Apple’s iPad Killing Amazon’s Kindle but Who Will Win E-Book War?
The war over digital books has just begun and two of the biggest players—Apple and Amazon.com—might be able to find a happy medium. That is, as long as Amazon decides to pull the plug on its Kindle e-book reader. While the Kindle hit stores before the iPad, Apple’s tablet device is putting on an amazing sales show right now. Check out the market figures from ChangeWave Research comparing the two below:
While the numbers are for November only, expect the trend to continue well past the holiday season. What is especially interesting is that the two graphs are just for ebook readers, not tablets. No one can deny that while the iPad isn’t as suited for viewing in direct sunlight as the Kindle (due to Kindle’s E Ink screen technology), it can do a lot more than the Kindle. Between the iPad and the Kindle, only 21% of the eBook reader market is left for Barnes & Nobel’s Nook, Sony’s Reader and the rest of the devices on the market. That’s an astonishingly low number.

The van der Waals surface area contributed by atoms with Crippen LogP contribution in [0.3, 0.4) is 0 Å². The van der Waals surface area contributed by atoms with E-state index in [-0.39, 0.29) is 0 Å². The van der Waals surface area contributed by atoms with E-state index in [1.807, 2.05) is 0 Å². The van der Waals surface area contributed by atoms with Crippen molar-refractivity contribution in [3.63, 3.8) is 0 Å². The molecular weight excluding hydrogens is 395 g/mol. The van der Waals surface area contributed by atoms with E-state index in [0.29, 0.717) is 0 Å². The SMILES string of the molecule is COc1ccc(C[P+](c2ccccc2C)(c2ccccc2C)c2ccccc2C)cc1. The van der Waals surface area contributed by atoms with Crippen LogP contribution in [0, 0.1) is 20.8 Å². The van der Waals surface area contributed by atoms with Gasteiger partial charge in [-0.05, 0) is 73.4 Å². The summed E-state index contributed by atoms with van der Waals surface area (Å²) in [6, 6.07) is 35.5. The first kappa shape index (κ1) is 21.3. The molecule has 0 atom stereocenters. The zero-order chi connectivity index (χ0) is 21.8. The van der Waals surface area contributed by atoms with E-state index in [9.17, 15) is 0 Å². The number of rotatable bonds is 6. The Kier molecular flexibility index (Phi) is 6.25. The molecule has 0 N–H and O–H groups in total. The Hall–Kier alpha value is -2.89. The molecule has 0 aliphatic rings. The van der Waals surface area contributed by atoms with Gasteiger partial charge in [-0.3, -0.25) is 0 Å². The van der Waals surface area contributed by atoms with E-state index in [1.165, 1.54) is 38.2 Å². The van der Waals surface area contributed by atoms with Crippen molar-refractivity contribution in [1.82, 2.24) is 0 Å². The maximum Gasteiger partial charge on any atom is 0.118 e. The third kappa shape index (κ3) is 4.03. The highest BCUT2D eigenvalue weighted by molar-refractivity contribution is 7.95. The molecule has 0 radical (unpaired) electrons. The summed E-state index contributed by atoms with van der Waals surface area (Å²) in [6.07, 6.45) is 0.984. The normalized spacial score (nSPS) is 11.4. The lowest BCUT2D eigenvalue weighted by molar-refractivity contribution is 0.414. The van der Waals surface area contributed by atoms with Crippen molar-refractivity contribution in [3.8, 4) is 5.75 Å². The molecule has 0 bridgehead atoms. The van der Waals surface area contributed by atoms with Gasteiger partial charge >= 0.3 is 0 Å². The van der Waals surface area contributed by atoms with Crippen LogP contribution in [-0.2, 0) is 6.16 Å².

So what’s this happy medium that Apple and Amazon could possibly find now that the iPad is putting on a showing as an all-around superior device with e-reader capabilities through Apple’s iBook app? Amazon’s Kindle app for iOS of course. With the number of iOS devices around far outpacing the number of tablets or eBook readers in the hands of consumers, Amazon has seen its eBook sales explode after it released the free Kindle app for Apple’s mobile platform. While I doubt Amazon will be willing to stop selling its Kindle anymore soon (sales are still growing even though the iPad will pass it soon for market share), Apple’s distribution model has to appeal to online book retailers.
Interestingly, both Amazon’s Kindle store and Barnes & Nobel’s Nook store are letting unscrupulous ‘book authors’ to submit versions of free books that are no-longer covered by copyright law in any country. These free books (take some of Charles Dickens works as an example) can be downloaded without charge from a variety of websites in a number of different ways, including PDF, plain text and common Ebook publishing formats. Long story short, don’t fall for paid versions of old books. They’re free everywhere if you just poke around. (Most books are no longer under copyright and thus considered public domain 70 years after the author’s death.)
Does Amazon’s Kindle and other dedicated, eBook readers have a chance against tablets that can do everything smartphones can as well but on bigger screens? Has Apple already won the eBook war? iBooks keeps growing on me and I love the fact that I can view my books on any iOS device. Going to trade in your Kindle for an iPad this holiday season? Let me know in the comments.Amazon Kindle App, Amazon Kindle, ereader, apple itunes, Apple iBooks